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A Tactical Nuke On The Landscape of Metal - 96%

Crank_It_Up_To_666, March 21st, 2008

It is a common defect of the average metalhead, whether he or she be a battle-hardened veteran or a even a keen-eyed new recruit to the cause, to look towards the past to see what they believe to be the absolute gold of the genre. Waves of contemporary metal may wash over them, but they will still insist that those dust-coated, diamond-studded classics can eat the majority of modern metal acts as a bar snack. For many underworld devotees, 99.9% of the metal today just doesn’t conjure up the deadly magic that the likes of Death’s ‘Human’, Napalm Death’s ‘Scum’ or Carcass’ ‘Symphonies Of Sickness’ attained.

What a pleasant shock it will be for these people then, when they come across that special 0.1% - Anaal Nathrakh, and their latest hell-spawned abomination: ‘Hell Is Empty And All The Devils Are Here,’ a record that is capable of blowing out the brains of any listener through sheer epic might.

The Nathrakh here have crafted a work that straddles many genres, with large measures of grindcore, industrial, anarcho punk, and death and black metal brutality poured into its broth. This makes for one unbelievably chaotic sound, with all the elements clashing together, vying for position at the head of the listener’s attention, all the while threatening to brim over into absolute anarchic chaos, but stopping short through the addition of some truly amazing songcraft.

Craft is very much the word to be applied here – these tracks are not exercises in gruesome brutality to be forgotten shortly after the record concludes spinning in the death deck, but something very, very different entirely.
‘Hell Is Empty...’ takes the most uncontrolled, hellish elements of the Nathrakh sound and marries them seamlessly with carefully considered melody, with choruses that threaten to overwhelm the listener through sheer unfiltered bombast. Those who despise the recent trend towards ‘melodicism’ in heavy metal (exemplified by such abortions as All That Remains and Divine Heresy) need not be put off by that last sentence – Anaal Nathrakh are a band who opt not the simpering form of soaring chorus but one that makes the work sound like the auditory depiction of Armageddon descending down upon the listener. When singer V.I.T.R.I.O.L (Dave Hunt) roars out the epic battle cry at the bridge of ‘Shatter The Empyrean’ and echoes with chilling might the final words of Christ on the cross in ‘Lama Sabachtani’, the listener will have fists in the air and a trashed listening-space within seconds.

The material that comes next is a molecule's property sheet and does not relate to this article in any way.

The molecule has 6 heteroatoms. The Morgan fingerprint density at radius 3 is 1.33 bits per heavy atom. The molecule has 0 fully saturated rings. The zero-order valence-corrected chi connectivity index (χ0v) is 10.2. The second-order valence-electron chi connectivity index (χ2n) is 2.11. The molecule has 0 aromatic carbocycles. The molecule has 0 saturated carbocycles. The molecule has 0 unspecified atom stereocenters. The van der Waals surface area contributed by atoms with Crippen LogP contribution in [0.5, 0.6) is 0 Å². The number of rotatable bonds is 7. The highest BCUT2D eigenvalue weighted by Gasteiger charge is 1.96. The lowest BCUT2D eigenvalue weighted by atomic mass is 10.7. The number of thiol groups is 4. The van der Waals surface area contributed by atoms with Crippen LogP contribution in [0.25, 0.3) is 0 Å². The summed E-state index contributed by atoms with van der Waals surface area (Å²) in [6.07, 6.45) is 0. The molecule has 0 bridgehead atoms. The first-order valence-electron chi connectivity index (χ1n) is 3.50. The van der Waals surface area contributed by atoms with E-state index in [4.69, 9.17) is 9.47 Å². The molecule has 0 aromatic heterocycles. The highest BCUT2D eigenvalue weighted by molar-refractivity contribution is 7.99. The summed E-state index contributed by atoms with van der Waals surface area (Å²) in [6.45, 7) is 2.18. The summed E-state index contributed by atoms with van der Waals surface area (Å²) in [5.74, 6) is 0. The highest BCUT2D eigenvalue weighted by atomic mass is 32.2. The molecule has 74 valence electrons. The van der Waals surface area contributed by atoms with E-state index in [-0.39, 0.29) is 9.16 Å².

This combination of searing, face-shredding heaviness and melody is so brilliantly woven together that ‘Hell Is Empty...’ becomes what one always hopes for but only occasionally receives with a metal record – not a record but a full on EXPERIENCE.

As players, the trio of Irrumator (Mike Kenney) and Hunt are one of the best team-ups going today in metal. As a guitarist, Kenney’s blend of grind and death metal are heavy enough to satisfy the grimiest of hellhounds listening, but it is his astounding performance behind the drum kit that will stick in the brain for a very long time after the records conclusion – vicious, light speed blastbeats, industrial rhythms and skull-pounding double bass all blend into one disgustingly brilliant package, with the likes of ‘The Final Absolution’ and the anarcho influenced ‘Virus Bomb’ showcasing the drummer at his best.
Hunt, for his part, is a fantastically capable vocalist, with a throat-launched attack ranging from guttural low end growls, through agonised screams right up to a clean singing voice of thunderous power. His performance on ‘Der Holle Rache Kocht In Meinem Herzen’ is a true piece de resistance of unadulterated, enraged might.

The overall sound of ‘Hell Is Empty...’ is one that thankfully does few disservices to the band’s material. Despite the frenzied nature of Nathrakh’s sound, the drums and guitars ring out with perfect balanced clarity, and not a word of Hunt’s vocalizations are lost through the production. The bass is one of the few drawbacks to the album, placed low enough in the mix to remain audible but to have no real impact upon the sound in general – a real shame, considering that grindcore godfather Shane Embury drops in to lend his skills to a few tracks.

‘Hell Is Empty And All The Devils Are Here’ is a truly a rare work in modern metal – while it may seem likely hyperbole, it really isn’t going so far to suggest that this is something of a landmark record in modern extremity. For all who have lost faith in the notion that up and coming groups have something to add to metal’s glorious history, this may just be the work to change your mind. Certainly, there’s never been a Necrogeddon quite like this one.